The city of San Francisco voted to approve a measure that will require the installation of solar panels on all new buildings of 10 stories or fewer. With climate change at the forefront of the discussion, the city’s board voted unanimously to set the rule and make the tech hub the largest U.S. city to require solar panels on new construction. The move is intended to help the city reach its ambitious goal of being powered by 100 percent renewable energy by 2020.


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As a hotspot for tech companies, San Francisco is the logical home to such an ordinance, but it isn’t the first California city to enact such a requirement. Smaller cities, like the nearby Sebastopol in Sonoma County, already have similar regulations. San Francisco’s new law will become effective January 2017, requiring all new buildings in the city with 10 stories or fewer to install either rooftop solar PV or solar thermal panels. Existing California state law already outlines a requirement for all new buildings to have at least 15 percent of their roof space exposed to sunshine, in order to allow for future solar panel use, so the city’s new rule builds on that.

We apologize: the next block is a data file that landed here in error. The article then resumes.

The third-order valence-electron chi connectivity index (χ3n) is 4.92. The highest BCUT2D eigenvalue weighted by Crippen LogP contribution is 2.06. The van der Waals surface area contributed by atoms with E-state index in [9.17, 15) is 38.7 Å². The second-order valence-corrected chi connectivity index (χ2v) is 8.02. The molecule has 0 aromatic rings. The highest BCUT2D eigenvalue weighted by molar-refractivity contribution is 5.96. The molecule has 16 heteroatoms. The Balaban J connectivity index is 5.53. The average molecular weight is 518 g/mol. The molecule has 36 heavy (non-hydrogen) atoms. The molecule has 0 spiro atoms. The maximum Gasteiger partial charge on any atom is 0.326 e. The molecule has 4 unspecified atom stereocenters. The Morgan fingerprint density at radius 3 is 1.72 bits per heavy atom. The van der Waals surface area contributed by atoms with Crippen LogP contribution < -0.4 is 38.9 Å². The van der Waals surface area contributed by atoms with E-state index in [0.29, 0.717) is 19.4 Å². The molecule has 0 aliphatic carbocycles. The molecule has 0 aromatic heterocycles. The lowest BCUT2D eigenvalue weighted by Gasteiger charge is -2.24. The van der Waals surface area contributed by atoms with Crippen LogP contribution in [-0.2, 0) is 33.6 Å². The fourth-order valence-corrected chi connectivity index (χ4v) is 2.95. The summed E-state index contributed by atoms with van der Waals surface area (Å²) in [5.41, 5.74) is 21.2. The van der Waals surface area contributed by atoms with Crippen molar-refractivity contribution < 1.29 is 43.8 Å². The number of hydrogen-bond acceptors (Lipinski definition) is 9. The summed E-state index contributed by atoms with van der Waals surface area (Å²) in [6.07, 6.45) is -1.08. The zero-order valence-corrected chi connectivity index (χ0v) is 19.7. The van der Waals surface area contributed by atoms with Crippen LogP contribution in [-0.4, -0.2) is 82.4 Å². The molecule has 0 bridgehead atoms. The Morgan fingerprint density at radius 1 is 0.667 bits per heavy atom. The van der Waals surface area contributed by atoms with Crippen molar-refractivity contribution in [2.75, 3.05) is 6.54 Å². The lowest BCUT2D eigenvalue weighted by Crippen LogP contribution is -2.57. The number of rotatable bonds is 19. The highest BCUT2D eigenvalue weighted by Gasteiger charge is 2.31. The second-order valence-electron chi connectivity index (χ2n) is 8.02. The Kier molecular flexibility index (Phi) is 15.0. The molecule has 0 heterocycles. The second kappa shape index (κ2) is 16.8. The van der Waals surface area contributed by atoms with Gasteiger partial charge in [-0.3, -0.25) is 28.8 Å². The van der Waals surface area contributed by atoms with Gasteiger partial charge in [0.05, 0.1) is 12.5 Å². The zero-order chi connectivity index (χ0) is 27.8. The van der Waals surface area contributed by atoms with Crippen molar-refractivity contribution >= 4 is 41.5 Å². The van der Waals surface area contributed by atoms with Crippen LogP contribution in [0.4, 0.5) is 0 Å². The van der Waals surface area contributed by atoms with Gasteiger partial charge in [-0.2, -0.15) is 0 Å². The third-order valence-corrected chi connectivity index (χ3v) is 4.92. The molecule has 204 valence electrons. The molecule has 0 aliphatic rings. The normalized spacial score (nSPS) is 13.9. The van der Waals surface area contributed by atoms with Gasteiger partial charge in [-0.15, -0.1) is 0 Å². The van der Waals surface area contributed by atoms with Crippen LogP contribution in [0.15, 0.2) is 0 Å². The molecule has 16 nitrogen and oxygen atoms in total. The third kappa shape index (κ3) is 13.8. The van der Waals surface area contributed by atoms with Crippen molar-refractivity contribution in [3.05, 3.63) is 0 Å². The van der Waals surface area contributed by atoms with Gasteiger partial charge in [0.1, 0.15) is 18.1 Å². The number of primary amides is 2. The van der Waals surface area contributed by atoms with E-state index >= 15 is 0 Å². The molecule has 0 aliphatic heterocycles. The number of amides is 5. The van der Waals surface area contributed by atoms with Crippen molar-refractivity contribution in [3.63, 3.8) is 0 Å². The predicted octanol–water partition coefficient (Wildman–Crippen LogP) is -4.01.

Related: San Francisco’s first Passive House apartment complex produces so much energy it powers its own microgrid

The city’s Board of Supervisors voted unanimously to approve the new rule. The requirement makes San Francisco the largest U.S. city to enact such a mandate. Although New York City has a host of green initiatives of its own, leaders there have stopped short of a solar panel requirement, instead opting to pass rules that require city-owned buildings to slash energy usage.

City Supervisor Scott Wiener, who introduced the rule, believes it will set an example for other large cities to get serious about renewable energy commitments and pave the way for other types of green building requirements. “In a dense, urban environment, we need to be smart and efficient about how we maximize the use of our space to achieve goals such as promoting renewable energy and improving our environment,” he said in a statement.

Via The Guardian

Images via Wikipedia and SolarPod